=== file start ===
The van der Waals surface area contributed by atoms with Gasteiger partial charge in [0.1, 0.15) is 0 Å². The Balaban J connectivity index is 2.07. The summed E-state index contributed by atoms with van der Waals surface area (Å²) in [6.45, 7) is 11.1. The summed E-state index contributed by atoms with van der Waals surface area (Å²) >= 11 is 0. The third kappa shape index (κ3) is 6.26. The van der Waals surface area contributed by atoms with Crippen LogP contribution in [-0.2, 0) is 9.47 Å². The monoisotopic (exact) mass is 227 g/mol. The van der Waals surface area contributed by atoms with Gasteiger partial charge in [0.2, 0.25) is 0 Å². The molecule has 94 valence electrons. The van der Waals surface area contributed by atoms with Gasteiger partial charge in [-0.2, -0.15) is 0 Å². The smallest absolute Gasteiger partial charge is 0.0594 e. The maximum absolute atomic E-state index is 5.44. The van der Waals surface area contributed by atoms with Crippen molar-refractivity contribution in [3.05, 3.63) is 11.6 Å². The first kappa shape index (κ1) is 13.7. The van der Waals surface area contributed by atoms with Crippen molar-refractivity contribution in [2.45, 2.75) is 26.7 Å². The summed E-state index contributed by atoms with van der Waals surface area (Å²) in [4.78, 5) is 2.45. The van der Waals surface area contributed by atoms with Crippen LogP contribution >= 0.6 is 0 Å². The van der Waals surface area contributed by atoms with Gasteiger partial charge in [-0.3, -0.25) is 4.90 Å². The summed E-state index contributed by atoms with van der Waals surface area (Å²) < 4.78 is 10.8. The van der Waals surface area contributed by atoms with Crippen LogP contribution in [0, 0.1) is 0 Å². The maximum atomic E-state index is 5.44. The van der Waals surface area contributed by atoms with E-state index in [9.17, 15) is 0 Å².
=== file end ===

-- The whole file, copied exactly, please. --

The van der Waals surface area contributed by atoms with Gasteiger partial charge in [0.1, 0.15) is 0 Å². The Balaban J connectivity index is 2.07. The summed E-state index contributed by atoms with van der Waals surface area (Å²) in [6.45, 7) is 11.1. The summed E-state index contributed by atoms with van der Waals surface area (Å²) >= 11 is 0. The third kappa shape index (κ3) is 6.26. The van der Waals surface area contributed by atoms with Crippen LogP contribution in [-0.2, 0) is 9.47 Å². The monoisotopic (exact) mass is 227 g/mol. The van der Waals surface area contributed by atoms with Gasteiger partial charge in [0.2, 0.25) is 0 Å². The molecule has 94 valence electrons. The van der Waals surface area contributed by atoms with Gasteiger partial charge in [-0.2, -0.15) is 0 Å². The smallest absolute Gasteiger partial charge is 0.0594 e. The maximum absolute atomic E-state index is 5.44. The van der Waals surface area contributed by atoms with Crippen molar-refractivity contribution in [3.05, 3.63) is 11.6 Å². The first kappa shape index (κ1) is 13.7. The van der Waals surface area contributed by atoms with Crippen molar-refractivity contribution in [2.45, 2.75) is 26.7 Å². The summed E-state index contributed by atoms with van der Waals surface area (Å²) in [4.78, 5) is 2.45. The van der Waals surface area contributed by atoms with Crippen LogP contribution >= 0.6 is 0 Å². The van der Waals surface area contributed by atoms with Gasteiger partial charge in [-0.3, -0.25) is 4.90 Å². The summed E-state index contributed by atoms with van der Waals surface area (Å²) < 4.78 is 10.8. The van der Waals surface area contributed by atoms with Crippen LogP contribution in [0, 0.1) is 0 Å². The maximum atomic E-state index is 5.44. The van der Waals surface area contributed by atoms with E-state index in [9.17, 15) is 0 Å².